The courses listed below are designed to develop the powers of formal reasoning through use of precise artificial languages as found in mathematics, computer science, statistics, or formal logic. These courses present broadly applicable techniques for formulating, analyzing, and solving problems, and for evaluating proposed solutions.

Only courses beyond the level of precalculus may be used to fulfill the mathematical sciences requirement. In other words, students must first register for Mathematics 10500-10600, or place into Mathematics 13100, 15100, 16100, or 11200, before taking any of the courses listed below. NOTE: Both precalculus courses together will be counted as only one elective credit.

Students who anticipate concentration programs in the physical or biological sciences, economics, psychology, or public policy studies must satisfy this requirement with the first two quarters of a calculus sequence. Other restrictions may apply, so students should consult their College adviser or departmental counselor about course choices.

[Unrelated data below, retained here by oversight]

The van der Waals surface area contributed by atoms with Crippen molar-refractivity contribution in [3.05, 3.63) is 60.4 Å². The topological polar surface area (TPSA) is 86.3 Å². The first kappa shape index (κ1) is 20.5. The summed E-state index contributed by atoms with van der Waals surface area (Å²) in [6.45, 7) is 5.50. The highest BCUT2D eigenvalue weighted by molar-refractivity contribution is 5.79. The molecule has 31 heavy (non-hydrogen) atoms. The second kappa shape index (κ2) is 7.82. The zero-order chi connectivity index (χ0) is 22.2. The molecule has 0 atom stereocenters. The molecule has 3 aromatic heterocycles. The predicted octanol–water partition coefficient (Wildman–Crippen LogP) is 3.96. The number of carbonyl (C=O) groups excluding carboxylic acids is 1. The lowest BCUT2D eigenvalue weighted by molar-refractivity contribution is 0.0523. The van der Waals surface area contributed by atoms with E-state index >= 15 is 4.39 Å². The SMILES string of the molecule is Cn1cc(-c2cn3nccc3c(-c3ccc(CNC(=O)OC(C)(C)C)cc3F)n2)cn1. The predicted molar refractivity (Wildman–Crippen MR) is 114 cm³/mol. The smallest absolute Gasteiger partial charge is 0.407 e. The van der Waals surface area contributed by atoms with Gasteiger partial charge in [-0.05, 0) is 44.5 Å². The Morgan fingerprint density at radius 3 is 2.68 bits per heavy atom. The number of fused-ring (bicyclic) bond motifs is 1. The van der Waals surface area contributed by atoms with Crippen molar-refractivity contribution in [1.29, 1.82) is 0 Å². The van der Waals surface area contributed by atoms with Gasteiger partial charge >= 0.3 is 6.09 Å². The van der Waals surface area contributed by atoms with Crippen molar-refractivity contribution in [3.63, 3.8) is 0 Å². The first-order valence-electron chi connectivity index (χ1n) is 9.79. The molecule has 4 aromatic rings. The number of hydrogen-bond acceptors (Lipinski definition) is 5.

Computer Science 10200. Introduction to Programming for the World Wide Web

Computer Science 10500-10600. Fundamentals of Computer Programming

Computer Science 11000-11100. Multimedia Web Programming as an

Interdisciplinary Art

Computer Science 11500-11600-11700. Introduction to Computer Programming

Computer Science 12500-12600. Honors Introduction to Computer Programming

Mathematics 11200. Studies in Mathematics

Mathematics 13100-13200. Elementary Functions and Calculus

Mathematics 15100-15200. Calculus

Mathematics 16100-16200. Honors Calculus

Statistics 12500. Quantitative Methods in Environmental Science

Statistics 20000. Elementary Statistics

NOTE: Mathematics 13100, 15100, and 16100 may be used to satisfy the mathematical sciences requirement only if Mathematics 13200, 15200, or 16200 are also taken.

Social Sciences (3 quarters)